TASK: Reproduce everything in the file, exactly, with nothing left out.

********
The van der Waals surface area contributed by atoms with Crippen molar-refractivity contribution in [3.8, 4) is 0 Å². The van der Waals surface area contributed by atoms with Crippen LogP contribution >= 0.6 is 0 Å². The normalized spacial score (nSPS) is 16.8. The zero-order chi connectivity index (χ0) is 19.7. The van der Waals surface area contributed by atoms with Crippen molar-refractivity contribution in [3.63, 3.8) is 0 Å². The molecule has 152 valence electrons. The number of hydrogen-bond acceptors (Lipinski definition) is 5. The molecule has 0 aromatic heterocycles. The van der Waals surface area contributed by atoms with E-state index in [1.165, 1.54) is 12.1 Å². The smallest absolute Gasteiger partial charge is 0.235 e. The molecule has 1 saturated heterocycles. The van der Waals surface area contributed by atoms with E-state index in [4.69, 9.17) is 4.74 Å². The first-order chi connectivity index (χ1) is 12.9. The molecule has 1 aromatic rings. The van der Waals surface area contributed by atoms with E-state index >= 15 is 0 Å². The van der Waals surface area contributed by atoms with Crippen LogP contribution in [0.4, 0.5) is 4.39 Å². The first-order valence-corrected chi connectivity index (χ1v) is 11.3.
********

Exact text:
The van der Waals surface area contributed by atoms with Crippen molar-refractivity contribution in [3.8, 4) is 0 Å². The van der Waals surface area contributed by atoms with Crippen LogP contribution >= 0.6 is 0 Å². The normalized spacial score (nSPS) is 16.8. The zero-order chi connectivity index (χ0) is 19.7. The van der Waals surface area contributed by atoms with Crippen molar-refractivity contribution in [3.63, 3.8) is 0 Å². The molecule has 152 valence electrons. The number of hydrogen-bond acceptors (Lipinski definition) is 5. The molecule has 0 aromatic heterocycles. The van der Waals surface area contributed by atoms with E-state index in [1.165, 1.54) is 12.1 Å². The smallest absolute Gasteiger partial charge is 0.235 e. The molecule has 1 saturated heterocycles. The van der Waals surface area contributed by atoms with E-state index in [4.69, 9.17) is 4.74 Å². The first-order chi connectivity index (χ1) is 12.9. The molecule has 1 aromatic rings. The van der Waals surface area contributed by atoms with E-state index >= 15 is 0 Å². The van der Waals surface area contributed by atoms with Crippen LogP contribution in [0.4, 0.5) is 4.39 Å². The first-order valence-corrected chi connectivity index (χ1v) is 11.3.